Synamedia unveils research to define fans by attitudes to sports piracy | Security | News | Rapid TV News
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In what it says is the first global study of its kind, video software provider Synamedia has unveiled a series of reports designed to broaden understanding of global sports piracy in order to protect the value of sports rights.

synamedia 4June2020The Charting Global Sports Piracy report draws on results from a 10-country study of over 6,000 sports fans conducted by Ampere Analysis. Notably the report segments sports fans for the first time based on their attitudes to, and consumption of, pirate sports content. Synamedia says that for operators and rights holders, understanding these nuances provides a springboard from which to reduce the appeal of illegal content and encourage greater uptake of legitimate services. A detailed assessment of different approaches to combatting sports piracy will be covered in subsequent reports.

Overall, the study found that, while 89% of sports fans have a pay-TV or subscription OTT service, over half (51%) still watch pirate sports services at least once a month. More worryingly, of those who regularly view illegal sports content, 42% watch sports fixtures on a daily basis. This is said to be over 60% higher than the average sports fan. This suggests there is a considerable opportunity for operators to drive incremental revenues with targeted sports offerings.

Synamedia also identified three main groups of sports fans segmented into five distinct clusters in the report: loyal stalwarts, fickle superfans, casual spectators.

Loyal stalwarts made up 26% of respondents and were found to live disproportionately in football-focussed nations and were big viewers of pay-TV sport. Almost all believe it’s wrong to watch pirate sports content yet more than a third (35%) still do it at least weekly. They are be prepared to top up their sports subscriptions if they could legitimately access all the content they want to watch on any device - both at home and on the move.

Fickle Superfans (31%) live mainly in developing markets, and have a huge appetite for a wide range of national and international sports and all consume pirate sports content, with 89% doing so at least weekly. They might pay more for legitimate sports services if they could access more flexible packages, a broader range of sports, or multiscreen services with frictionless onboarding and flexible terms.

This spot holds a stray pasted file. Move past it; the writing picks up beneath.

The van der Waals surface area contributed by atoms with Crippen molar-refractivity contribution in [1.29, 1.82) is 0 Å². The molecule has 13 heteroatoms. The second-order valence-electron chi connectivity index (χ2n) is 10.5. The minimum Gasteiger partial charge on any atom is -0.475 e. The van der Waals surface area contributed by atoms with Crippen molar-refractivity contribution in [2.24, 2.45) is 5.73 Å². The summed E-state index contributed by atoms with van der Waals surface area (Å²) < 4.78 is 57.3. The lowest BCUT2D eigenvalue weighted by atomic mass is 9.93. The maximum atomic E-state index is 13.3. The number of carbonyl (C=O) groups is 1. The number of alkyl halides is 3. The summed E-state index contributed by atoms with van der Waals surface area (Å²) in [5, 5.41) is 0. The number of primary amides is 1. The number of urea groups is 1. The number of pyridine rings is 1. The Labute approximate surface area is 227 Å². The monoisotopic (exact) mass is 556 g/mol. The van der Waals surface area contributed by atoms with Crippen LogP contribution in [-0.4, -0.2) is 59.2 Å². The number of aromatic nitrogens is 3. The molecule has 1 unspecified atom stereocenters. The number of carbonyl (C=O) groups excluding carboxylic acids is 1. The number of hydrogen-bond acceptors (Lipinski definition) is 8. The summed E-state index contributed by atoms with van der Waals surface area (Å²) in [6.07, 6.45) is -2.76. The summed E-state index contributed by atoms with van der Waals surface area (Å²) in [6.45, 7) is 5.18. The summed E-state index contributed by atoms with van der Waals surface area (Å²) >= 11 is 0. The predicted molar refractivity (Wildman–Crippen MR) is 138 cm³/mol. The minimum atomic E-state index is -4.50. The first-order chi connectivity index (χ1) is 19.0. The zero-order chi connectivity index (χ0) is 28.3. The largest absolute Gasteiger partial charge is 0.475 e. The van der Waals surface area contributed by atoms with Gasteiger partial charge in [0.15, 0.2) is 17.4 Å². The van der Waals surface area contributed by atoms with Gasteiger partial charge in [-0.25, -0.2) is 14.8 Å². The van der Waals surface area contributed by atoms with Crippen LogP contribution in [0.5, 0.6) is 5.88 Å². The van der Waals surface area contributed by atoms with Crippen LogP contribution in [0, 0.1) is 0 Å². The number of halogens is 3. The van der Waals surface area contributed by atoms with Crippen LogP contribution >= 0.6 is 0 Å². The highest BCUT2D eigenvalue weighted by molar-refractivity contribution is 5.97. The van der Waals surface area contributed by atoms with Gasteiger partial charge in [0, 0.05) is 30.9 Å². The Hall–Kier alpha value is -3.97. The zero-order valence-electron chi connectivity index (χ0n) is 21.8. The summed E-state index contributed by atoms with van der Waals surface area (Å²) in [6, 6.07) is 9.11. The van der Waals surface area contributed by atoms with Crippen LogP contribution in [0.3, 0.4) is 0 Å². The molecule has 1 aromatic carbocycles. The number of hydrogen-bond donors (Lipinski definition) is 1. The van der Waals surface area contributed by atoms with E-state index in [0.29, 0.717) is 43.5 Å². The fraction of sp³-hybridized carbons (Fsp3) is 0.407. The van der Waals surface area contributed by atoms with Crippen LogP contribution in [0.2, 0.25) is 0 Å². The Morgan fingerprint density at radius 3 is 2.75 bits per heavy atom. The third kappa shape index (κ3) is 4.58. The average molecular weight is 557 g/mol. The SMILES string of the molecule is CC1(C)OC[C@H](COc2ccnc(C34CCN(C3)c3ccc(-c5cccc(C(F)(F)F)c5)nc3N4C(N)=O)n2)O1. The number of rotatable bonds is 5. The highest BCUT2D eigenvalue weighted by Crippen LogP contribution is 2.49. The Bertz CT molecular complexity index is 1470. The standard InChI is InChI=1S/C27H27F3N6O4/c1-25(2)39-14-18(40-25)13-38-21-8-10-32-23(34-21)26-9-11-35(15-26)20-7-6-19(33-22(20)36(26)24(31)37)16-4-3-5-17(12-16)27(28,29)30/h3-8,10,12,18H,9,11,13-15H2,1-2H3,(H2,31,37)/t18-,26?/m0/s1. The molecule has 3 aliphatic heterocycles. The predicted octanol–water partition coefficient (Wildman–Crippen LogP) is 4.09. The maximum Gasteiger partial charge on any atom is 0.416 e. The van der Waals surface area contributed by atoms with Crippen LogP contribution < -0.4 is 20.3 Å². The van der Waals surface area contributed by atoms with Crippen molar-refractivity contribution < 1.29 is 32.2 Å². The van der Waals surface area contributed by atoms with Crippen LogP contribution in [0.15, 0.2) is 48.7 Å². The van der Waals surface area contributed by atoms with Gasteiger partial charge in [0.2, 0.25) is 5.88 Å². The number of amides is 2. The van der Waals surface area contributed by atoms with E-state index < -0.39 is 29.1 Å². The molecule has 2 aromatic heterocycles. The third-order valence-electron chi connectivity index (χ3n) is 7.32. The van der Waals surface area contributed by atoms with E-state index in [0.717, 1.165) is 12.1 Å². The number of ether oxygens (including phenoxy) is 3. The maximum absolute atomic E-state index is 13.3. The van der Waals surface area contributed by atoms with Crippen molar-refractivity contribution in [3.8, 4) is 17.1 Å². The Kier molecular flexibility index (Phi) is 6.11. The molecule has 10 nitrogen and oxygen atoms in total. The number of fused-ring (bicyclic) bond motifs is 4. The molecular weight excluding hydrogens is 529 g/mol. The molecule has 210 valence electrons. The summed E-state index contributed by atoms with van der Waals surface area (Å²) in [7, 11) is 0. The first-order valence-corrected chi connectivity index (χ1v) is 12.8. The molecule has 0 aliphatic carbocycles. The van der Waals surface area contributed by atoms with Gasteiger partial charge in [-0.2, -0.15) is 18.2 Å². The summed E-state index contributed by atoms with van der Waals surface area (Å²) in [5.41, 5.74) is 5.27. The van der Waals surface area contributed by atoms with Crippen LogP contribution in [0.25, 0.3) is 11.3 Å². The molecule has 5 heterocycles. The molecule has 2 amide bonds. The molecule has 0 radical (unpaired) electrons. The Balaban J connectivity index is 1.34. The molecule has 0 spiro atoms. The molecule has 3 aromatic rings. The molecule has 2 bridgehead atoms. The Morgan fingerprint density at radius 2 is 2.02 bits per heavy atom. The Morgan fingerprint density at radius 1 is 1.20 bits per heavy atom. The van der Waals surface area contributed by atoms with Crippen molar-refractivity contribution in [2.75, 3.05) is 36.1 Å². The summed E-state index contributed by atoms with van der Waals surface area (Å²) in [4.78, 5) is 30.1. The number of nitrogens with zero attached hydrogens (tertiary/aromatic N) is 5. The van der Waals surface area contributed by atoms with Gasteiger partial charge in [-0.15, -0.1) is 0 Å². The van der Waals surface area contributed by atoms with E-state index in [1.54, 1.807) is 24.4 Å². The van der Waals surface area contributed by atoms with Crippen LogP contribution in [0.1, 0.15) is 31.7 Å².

Casual spectators don’t follow league sports but watching major sporting events such as the Olympic Games, the Superbowl and tennis grand slams. The least likely group to pay for a legitimate sports TV subscription, almost a fifth (17%) say they watch illegal content at least weekly - despite their lower levels of interest relative to the other segments. They are likely to be lured away from pirate streams by "light" access to tournaments, flexible payment models, and pay-to-play access to big events.

Synamedia believes analysis of the attitudes and behaviour of viewers within each cluster holds the key to a renewed anti-piracy drive. It adds that an important element in the fight-back is the adoption of flexible solutions and services that offer the freedom to target specific clusters of fans with an appealing mix of access and payment models, as well as disrupting pirates’ ecosystems.

“Global spend on TV sports rights is set to total almost $50 billion in 2020. Protecting these revenues and keeping sports on screens requires a deeper understanding of the evolving piracy landscape and a cogent response,” explained Simon Brydon, senior director, sports rights anti-piracy at Synamedia. “This initial research into what motivates sports fans to access illegal streams establishes a baseline for a more nuanced and targeted approach to combatting piracy. Our ambition is to help sports rights holders and operators apply a more forensic approach that drives up legitimate revenues, reduces sports’ fans reliance on illegal streams and takes the wind out of the pirates’ sails.”